next-generation (now) MPU discussion / RAM/ROM-size requirements

Andy Green andy at
Thu Apr 24 09:14:47 CEST 2008

Hash: SHA1

Somebody in the thread at some point said:

|> We probably can share the battery but I didn't really think of what
|> better features it gets us.
| Charging backup battery from 50633, thus avoiding dedicated charge
| Keeping the "save"-state and not messing around with these state
changes of
| PMU. (though I don't see any big difference between save and off state,
| except for RTC and some lowpower-supply chain).
| 50633 datasheet says:
| VBUBAT backup battery supply voltage min:1.6 - max:3 V
| So depends on which battery (and support circuitry) we're going to use
| to meet the specs for 430.
| Probably we're in again for 2 FETs switching power of 430 between Vbat
| Vbubat, if we can't get from Vbubat the min:2.2V - 2.7V for flashing

Well fine, but what does giving the MSP430 the battery backup actually
get us?  I don't think it really needs to hold much state that it can't
discover when it wakes back up?  If we can't think of what we can
leverage the backup power for on MSP430 then we can just leave the
battery on PCF50633 only since this is at least lower risk.  Of course
if there is some benefit we should consider it but I didn't think of one.

| The point is, we have to take and cope with virtually whatever ts we
get from
| hardware supply side of FIC/OM. :-/
| We heard in yesterday's meeting it's quite difficult to find the right
| and technical considerations are not first point on the list.
| Decision on that will take another few weeks it seems.

Exactly, this is the reason behind the "core" concept.  We need the core
to be deployable in any reasonable "clothes" like LCM, physical
dimensions, etc.  So it doesn't delay us that the LCM is not decided, we
design the core to not depend on particular display.

We have to design a particular variant to exact LCM dimensions etc but
this first time we prototype the core architecture as much as the first
variant using it, a buttload of work and verification and testing
software creation has to happen this first time around Linux + BSP, core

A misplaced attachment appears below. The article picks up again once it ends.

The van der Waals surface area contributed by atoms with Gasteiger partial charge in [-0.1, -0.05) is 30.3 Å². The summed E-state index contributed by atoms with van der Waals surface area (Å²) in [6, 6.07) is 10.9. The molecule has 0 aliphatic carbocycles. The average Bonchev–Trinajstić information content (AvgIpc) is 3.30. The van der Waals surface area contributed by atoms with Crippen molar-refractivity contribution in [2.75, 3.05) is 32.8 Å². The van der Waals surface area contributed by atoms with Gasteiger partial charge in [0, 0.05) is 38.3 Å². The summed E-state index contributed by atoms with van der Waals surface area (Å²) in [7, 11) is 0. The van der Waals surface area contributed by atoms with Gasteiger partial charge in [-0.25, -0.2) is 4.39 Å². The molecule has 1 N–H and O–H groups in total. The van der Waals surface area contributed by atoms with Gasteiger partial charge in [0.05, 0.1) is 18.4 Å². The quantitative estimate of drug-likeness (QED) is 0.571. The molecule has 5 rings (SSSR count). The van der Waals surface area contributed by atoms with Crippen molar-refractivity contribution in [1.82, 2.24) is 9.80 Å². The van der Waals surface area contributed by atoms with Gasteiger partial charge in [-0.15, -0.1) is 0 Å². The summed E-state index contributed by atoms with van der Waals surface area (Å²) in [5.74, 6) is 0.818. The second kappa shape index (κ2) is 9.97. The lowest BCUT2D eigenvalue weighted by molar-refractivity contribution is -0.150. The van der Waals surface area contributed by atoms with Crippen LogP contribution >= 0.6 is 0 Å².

peripheral function and so on.  The earlier we get started with that the
less delay we will cause everyone on the back end.  But the SECOND time
we roll out that core will be a different story, we deal with the guts
of the second design as an already proven hardware design + software
stack and we have test software for it already.  We just need to keep
our eyes fixed on that happy goal while we navigate through current
unpleasant realities.

| Right. Just wondering how many devices we have to sell to break even on
| If we save ~7$/unit on the hw, we need to sell roundabout 10 units for
| hour of work that goes to hw- & sw-design and maintenance for the little
| chip.
| Really guess it's much *more economic* to use the higher priced chip.

It's not a crazy argument, like I said the better chip is fine for me
and there is a little risk fixing on the small one before we wrote all
the code.  However, part of the core concept is that the core sets the
minimum cost of a device using it, we have to think about keeping its
cost modest, or it won't be usable on some hypothetical variant that is
really cost sensitive.  Then we're into using two core arches, etc,
better if we can max the spread of usage cases for the one.

|> but probably
|> it would just crimp our style somewhat and not kill us.
| Sure we can cope with this, just additional weeks (/months?) of a
man's work
| to get the bitbang etc done.
| Later on we have the risk we can't do everything we like to do, due to
| ram, high load etc.

Bitbang is pretty trivial when the clock in synchronous as in SPI or
I2C, it eats a bit of power to do it and MPU bandwidth is all.  UART
bitbang off timer is harder but it can still be considered.

| Maybe we can decide on the chip on Friday meeting?

We can do with such a decision so we can go on with the schematics
(which will need studying carefully against software needs in MSP430

- -Andy
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